Of course, it’s all the more perverse considering that the government is arguing we can’t have the emails we paid telecom contractors to write to make sure we’ll continue paying them to read all of our emails.

Like I said, none of this is an inaccurate statement of how the distance between contracting and lobbying collapses, and how the distance between supposedly separate branches of government collapses, in the era of the intelligence industrial complex.

But it doesn’t mean it’s legally justifiable.

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The Blob that Passed Telecom Immunity

Update: Well, this is unexpected. The 9th said no to the government request for a stay, pending hearing what the District Court has to say about the emergency appeal. Now it’s back in the District Court for one more attempt at a stay.

About a million of you have linked this Wired story, with the headline:

Telephone Company is Arm of Government, Feds Admit in Spy Suit

There’s actually stuff in the government’s motion for an emergency stay that I find much more interesting. For example, the language attempting to protect agency discussions with Congress describe Congress as a mere appendage to the executive branch which did not, in 2008, have its own distinct Constitutional interest in legislation concerning matters in which the executive branch had been found to have flouted duly passed laws.

In this case, the communications between the agencies and Congress were part of a collaborative effort to formulate revisions to FISA that would be acceptable both to the President and to Congress, and the communications themselves were relied on to develop the Executive Branch’s positions regarding the appropriate scope and content of the proposed legislation. Given the purpose and role of the communications in the agencies’ own deliberations, the agencies have regarded their communications with Congress as intra-agency documents under the foregoing lines of authority.

[snip]

In Klamath, the Court declined to treat communications between a federal agency and Indian tribes regarding water rights as intra-agency because, unlike outside consultants, the tribes had independent financial interests in the subject matter of the communications, and those interests were adverse to other claimants. See 532 U.S. at 11-15. But the collaborative relationship between Congress and the Executive Branch in the development of new legislation has no resemblance to the relationship between the agency and the tribes in Klamath. In providing the agencies with information and views about legislative options for use in the development of the Executive Branch’s own legislative position, Congress was participating in a common effort with the Executive Branch to advance the public interest. [my emphasis]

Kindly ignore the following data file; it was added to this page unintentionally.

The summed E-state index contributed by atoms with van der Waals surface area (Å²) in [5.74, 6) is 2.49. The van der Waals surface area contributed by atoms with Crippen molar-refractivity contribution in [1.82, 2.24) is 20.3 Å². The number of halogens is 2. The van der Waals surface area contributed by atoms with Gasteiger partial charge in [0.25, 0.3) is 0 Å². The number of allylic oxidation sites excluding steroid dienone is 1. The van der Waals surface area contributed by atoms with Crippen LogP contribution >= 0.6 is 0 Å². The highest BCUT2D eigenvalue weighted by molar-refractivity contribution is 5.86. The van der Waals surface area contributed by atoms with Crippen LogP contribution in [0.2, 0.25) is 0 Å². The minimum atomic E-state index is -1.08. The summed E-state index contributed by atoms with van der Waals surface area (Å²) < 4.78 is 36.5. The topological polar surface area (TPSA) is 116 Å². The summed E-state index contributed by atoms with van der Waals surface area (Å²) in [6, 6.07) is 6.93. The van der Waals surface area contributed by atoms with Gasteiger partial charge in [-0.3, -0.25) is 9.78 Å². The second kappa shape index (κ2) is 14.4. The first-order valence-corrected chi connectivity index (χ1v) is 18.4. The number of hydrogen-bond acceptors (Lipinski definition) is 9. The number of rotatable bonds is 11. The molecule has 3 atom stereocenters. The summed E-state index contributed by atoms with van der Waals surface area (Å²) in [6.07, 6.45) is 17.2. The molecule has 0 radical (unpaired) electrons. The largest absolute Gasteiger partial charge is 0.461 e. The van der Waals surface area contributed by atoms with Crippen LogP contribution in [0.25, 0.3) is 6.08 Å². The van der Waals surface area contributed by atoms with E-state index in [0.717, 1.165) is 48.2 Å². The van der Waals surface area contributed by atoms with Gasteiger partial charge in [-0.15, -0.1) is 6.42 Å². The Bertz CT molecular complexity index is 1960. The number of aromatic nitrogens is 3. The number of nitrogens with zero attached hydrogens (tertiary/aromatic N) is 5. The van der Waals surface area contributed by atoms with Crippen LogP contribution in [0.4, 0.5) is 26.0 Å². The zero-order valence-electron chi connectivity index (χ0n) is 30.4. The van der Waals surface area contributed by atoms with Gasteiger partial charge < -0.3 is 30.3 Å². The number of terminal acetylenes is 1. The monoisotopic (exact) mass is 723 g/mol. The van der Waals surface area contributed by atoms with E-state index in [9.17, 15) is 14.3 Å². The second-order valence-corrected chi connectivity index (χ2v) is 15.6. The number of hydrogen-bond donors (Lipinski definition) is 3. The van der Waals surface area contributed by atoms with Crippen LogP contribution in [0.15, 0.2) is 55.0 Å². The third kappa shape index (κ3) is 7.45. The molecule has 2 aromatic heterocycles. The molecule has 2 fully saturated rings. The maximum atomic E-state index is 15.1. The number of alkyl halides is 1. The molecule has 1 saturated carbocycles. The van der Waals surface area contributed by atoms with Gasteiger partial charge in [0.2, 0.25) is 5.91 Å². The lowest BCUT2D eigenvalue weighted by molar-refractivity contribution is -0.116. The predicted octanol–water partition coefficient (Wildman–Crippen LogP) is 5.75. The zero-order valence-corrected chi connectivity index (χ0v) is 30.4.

While I realize that may, in fact, be an accurate description of how Congress acted during this debate–the intelligence committees, in particular, served and continue to serve as branches of the intelligence agencies they purportedly oversee–it is a fascinating comment on the state of separation of powers that Congress would be described by the executive branch as a mere appendage to the executive branch.

As to the telecoms, the real argument the government is making here is that the Court did not account for the invocation of Exemption 3 (sources and methods) in its ruling. (more…)

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Marcy Wheeler aka Emptywheel is an American journalist whose reporting specializes in security and civil liberties.